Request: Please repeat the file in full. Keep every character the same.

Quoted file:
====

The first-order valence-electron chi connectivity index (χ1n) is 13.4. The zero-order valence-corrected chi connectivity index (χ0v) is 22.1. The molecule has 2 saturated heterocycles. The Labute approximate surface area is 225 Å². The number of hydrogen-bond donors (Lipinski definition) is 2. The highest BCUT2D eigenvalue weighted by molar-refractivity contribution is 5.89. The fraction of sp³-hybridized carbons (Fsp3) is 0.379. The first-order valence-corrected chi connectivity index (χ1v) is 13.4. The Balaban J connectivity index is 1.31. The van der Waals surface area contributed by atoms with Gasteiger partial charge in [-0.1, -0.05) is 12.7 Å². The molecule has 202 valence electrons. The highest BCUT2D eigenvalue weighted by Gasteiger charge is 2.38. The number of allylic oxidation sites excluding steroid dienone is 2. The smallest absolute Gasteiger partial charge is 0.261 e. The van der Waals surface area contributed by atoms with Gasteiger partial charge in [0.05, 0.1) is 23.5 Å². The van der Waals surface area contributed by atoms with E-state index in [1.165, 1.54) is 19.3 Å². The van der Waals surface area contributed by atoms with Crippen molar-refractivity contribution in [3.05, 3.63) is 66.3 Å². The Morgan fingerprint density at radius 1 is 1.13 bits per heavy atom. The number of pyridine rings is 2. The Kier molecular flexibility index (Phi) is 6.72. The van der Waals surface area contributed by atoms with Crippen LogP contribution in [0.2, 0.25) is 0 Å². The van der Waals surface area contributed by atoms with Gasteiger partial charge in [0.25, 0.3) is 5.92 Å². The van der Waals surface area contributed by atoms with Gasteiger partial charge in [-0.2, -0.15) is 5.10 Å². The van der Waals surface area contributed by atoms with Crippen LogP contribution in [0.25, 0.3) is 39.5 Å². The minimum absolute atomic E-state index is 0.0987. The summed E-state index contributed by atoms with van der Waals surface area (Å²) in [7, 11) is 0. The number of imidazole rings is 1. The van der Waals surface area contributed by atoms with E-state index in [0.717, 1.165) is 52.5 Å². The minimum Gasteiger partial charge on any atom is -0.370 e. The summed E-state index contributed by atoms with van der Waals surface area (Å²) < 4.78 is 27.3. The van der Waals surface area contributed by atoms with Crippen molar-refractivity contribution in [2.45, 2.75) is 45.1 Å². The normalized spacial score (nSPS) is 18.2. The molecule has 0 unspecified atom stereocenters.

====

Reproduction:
The first-order valence-electron chi connectivity index (χ1n) is 13.4. The zero-order valence-corrected chi connectivity index (χ0v) is 22.1. The molecule has 2 saturated heterocycles. The Labute approximate surface area is 225 Å². The number of hydrogen-bond donors (Lipinski definition) is 2. The highest BCUT2D eigenvalue weighted by molar-refractivity contribution is 5.89. The fraction of sp³-hybridized carbons (Fsp3) is 0.379. The first-order valence-corrected chi connectivity index (χ1v) is 13.4. The Balaban J connectivity index is 1.31. The van der Waals surface area contributed by atoms with Gasteiger partial charge in [-0.1, -0.05) is 12.7 Å². The molecule has 202 valence electrons. The highest BCUT2D eigenvalue weighted by Gasteiger charge is 2.38. The number of allylic oxidation sites excluding steroid dienone is 2. The smallest absolute Gasteiger partial charge is 0.261 e. The van der Waals surface area contributed by atoms with Gasteiger partial charge in [0.05, 0.1) is 23.5 Å². The van der Waals surface area contributed by atoms with E-state index in [1.165, 1.54) is 19.3 Å². The van der Waals surface area contributed by atoms with Crippen molar-refractivity contribution in [3.05, 3.63) is 66.3 Å². The Morgan fingerprint density at radius 1 is 1.13 bits per heavy atom. The number of pyridine rings is 2. The Kier molecular flexibility index (Phi) is 6.72. The van der Waals surface area contributed by atoms with Crippen LogP contribution in [0.2, 0.25) is 0 Å². The van der Waals surface area contributed by atoms with Gasteiger partial charge in [0.25, 0.3) is 5.92 Å². The van der Waals surface area contributed by atoms with Gasteiger partial charge in [-0.2, -0.15) is 5.10 Å². The van der Waals surface area contributed by atoms with Crippen LogP contribution in [0.25, 0.3) is 39.5 Å². The minimum absolute atomic E-state index is 0.0987. The summed E-state index contributed by atoms with van der Waals surface area (Å²) in [7, 11) is 0. The number of imidazole rings is 1. The van der Waals surface area contributed by atoms with E-state index in [0.717, 1.165) is 52.5 Å². The minimum Gasteiger partial charge on any atom is -0.370 e. The summed E-state index contributed by atoms with van der Waals surface area (Å²) < 4.78 is 27.3. The van der Waals surface area contributed by atoms with Crippen molar-refractivity contribution in [2.45, 2.75) is 45.1 Å². The normalized spacial score (nSPS) is 18.2. The molecule has 0 unspecified atom stereocenters.